—Or rather at the city of love.
First day of Paris.
We arrived in Paris at 7 am. Though fatigued from a sleepless seven hour flight, the sleepy haze was soon to be wiped away by the view that was the city of love.
All around us, beautiful neoclassic moldings were casually inserted into the everyday architecture. And as though not to be beaten, aspects of art nouveau crawled up carved buildings in the form of arabesque railings and gates. Unlike in New York where people went to museums to ‘get cultured’, culture was prominent in every nook and cranny of Paris no matter where you looked. The city is a paradise for creative minds or simply curious minds because every sliver of Paris is both a homage to the city’s history and an inspiration waiting to take flight.
Beyond the physical features of Paris, the culture shock was actually quite manageable. Like in New York, people of all walks of life milled the streets, chatting with each other, or taking a smoke. However, one of the biggest differences between the two cities was smell. Although both places boasted a decently sized homeless population, the smell of human waste was much more pungent in Paris, a realization which shocked me. As a New Yorker who coexisted with train track rats and mysterious sidewalk substances, I couldn’t fathom a smellier place. So imagine my surprise when the underbelly of the city of love turned out to be piss ridden.
But beyond the sights and smells, Paris really is a foodie’s life dream. Between all the events of our first day, trying new French food was a top priority. Between chocolate croissants and escargot, the city is a treasure trove of opportunity for taste buds of all preferences. Albeit hesitant at first, escargot easily became one of my favorite French dishes and for all potential visitors of a France, I would recommend trying escargot at your earliest chance, because it may easily become a dish you fall in love with. Another must try food—or rather food group is pastries. France is easily acknowledged as one of the leaders in the art of pastry making, so as a rule, I stuffed myself with French sweets, a commitment I’d recommend to all tourists who get the chance. Sweets for three meals a day and no less. A patisserie I recommend is Gerard Mulot, a bakery located on 76 Rue de Siene, but any other local bakery works just as fine too.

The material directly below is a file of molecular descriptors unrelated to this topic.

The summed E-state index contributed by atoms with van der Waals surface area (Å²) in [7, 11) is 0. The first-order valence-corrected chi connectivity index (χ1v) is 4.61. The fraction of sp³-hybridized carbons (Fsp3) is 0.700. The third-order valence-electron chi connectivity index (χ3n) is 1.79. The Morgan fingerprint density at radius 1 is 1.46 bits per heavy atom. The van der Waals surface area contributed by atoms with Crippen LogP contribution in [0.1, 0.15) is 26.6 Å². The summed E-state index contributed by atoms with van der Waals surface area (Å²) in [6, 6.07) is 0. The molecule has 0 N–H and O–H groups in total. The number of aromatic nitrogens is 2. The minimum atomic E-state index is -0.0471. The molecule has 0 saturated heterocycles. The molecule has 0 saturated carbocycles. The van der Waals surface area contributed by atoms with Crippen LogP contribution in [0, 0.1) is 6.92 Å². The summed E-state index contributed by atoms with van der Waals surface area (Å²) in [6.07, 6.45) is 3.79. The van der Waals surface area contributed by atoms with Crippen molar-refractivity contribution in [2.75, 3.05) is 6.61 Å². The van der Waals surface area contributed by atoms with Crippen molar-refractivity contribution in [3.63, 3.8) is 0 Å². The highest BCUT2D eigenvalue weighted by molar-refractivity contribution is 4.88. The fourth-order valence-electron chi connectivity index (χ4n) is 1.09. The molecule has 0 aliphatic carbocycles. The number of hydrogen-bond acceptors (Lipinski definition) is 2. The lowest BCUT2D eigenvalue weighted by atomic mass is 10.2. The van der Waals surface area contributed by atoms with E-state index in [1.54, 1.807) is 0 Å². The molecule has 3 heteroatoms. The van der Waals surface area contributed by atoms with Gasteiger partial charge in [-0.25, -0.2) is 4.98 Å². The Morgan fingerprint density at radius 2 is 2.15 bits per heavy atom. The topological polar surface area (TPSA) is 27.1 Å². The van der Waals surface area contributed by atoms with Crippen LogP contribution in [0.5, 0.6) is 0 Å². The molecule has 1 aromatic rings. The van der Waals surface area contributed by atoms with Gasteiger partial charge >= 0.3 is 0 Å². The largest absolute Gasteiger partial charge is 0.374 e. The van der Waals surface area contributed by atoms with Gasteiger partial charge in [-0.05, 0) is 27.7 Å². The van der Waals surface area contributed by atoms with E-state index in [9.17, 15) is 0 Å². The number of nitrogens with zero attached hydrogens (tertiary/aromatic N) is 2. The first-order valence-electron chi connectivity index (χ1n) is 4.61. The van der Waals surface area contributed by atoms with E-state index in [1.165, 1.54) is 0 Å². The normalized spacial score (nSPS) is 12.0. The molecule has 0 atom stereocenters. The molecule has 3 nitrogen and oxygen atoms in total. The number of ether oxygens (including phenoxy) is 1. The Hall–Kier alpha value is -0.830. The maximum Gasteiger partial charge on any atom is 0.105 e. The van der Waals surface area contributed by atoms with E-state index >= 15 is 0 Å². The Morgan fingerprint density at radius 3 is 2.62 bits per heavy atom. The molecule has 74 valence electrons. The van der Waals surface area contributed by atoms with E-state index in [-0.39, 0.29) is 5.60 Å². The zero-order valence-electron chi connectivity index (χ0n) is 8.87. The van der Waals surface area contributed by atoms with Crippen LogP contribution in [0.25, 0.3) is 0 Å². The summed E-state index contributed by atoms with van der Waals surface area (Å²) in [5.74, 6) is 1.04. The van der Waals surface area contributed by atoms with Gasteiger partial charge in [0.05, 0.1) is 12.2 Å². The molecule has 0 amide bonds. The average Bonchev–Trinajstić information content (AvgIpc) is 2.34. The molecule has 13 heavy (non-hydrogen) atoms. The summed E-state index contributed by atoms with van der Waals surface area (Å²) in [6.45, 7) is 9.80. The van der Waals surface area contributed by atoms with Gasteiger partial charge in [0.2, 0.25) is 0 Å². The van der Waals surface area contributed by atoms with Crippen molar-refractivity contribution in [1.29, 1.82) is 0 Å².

In the same vein, Rue Cler is a must go street for people hoping to get a better perception of French cuisine. Restaurants ranging from cafes to tradition French cuisine lined either sides of the cobble stone street like sets of uneven teeth, each store’s aesthetic donning their own mix of art nouveau and neoclassicism. The cafe I went together with my friends was the Cafe du Marché which offered a range of dishes from large salads to escargot. Absolutely delicious, and a place I would recommend to anyone visiting Rue Cler during their stay in Paris.
In a nutshell, my very first day of Paris was of a foodie living out her dreams amongst clouds of sweets and cuisine. For anyone with the opportunity to travel to the city of love, I implore you to explore the various foods Paris has to offer, because you definitely won’t regret it. I know I definitely won’t as I continue on my food tasting pilgrimage.